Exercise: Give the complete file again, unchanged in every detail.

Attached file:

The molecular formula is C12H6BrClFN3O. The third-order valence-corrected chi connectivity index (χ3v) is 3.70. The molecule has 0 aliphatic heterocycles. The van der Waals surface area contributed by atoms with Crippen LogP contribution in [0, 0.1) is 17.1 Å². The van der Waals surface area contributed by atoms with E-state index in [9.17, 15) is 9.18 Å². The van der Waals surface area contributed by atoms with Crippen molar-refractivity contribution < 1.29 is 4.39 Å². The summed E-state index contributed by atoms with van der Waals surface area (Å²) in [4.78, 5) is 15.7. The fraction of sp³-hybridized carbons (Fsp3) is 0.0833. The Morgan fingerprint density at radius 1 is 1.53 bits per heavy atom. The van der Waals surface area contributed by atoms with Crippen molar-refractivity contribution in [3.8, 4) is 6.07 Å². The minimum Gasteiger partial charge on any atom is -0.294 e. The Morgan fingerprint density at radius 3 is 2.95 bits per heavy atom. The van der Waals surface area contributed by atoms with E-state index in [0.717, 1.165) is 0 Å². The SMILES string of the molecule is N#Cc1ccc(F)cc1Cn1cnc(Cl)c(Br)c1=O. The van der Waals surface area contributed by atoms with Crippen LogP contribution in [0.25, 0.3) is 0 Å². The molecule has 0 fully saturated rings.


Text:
The molecular formula is C12H6BrClFN3O. The third-order valence-corrected chi connectivity index (χ3v) is 3.70. The molecule has 0 aliphatic heterocycles. The van der Waals surface area contributed by atoms with Crippen LogP contribution in [0, 0.1) is 17.1 Å². The van der Waals surface area contributed by atoms with E-state index in [9.17, 15) is 9.18 Å². The van der Waals surface area contributed by atoms with Crippen molar-refractivity contribution < 1.29 is 4.39 Å². The summed E-state index contributed by atoms with van der Waals surface area (Å²) in [4.78, 5) is 15.7. The fraction of sp³-hybridized carbons (Fsp3) is 0.0833. The Morgan fingerprint density at radius 1 is 1.53 bits per heavy atom. The van der Waals surface area contributed by atoms with Crippen molar-refractivity contribution in [3.8, 4) is 6.07 Å². The minimum Gasteiger partial charge on any atom is -0.294 e. The Morgan fingerprint density at radius 3 is 2.95 bits per heavy atom. The van der Waals surface area contributed by atoms with E-state index in [0.717, 1.165) is 0 Å². The SMILES string of the molecule is N#Cc1ccc(F)cc1Cn1cnc(Cl)c(Br)c1=O. The van der Waals surface area contributed by atoms with Crippen LogP contribution in [0.25, 0.3) is 0 Å². The molecule has 0 fully saturated rings.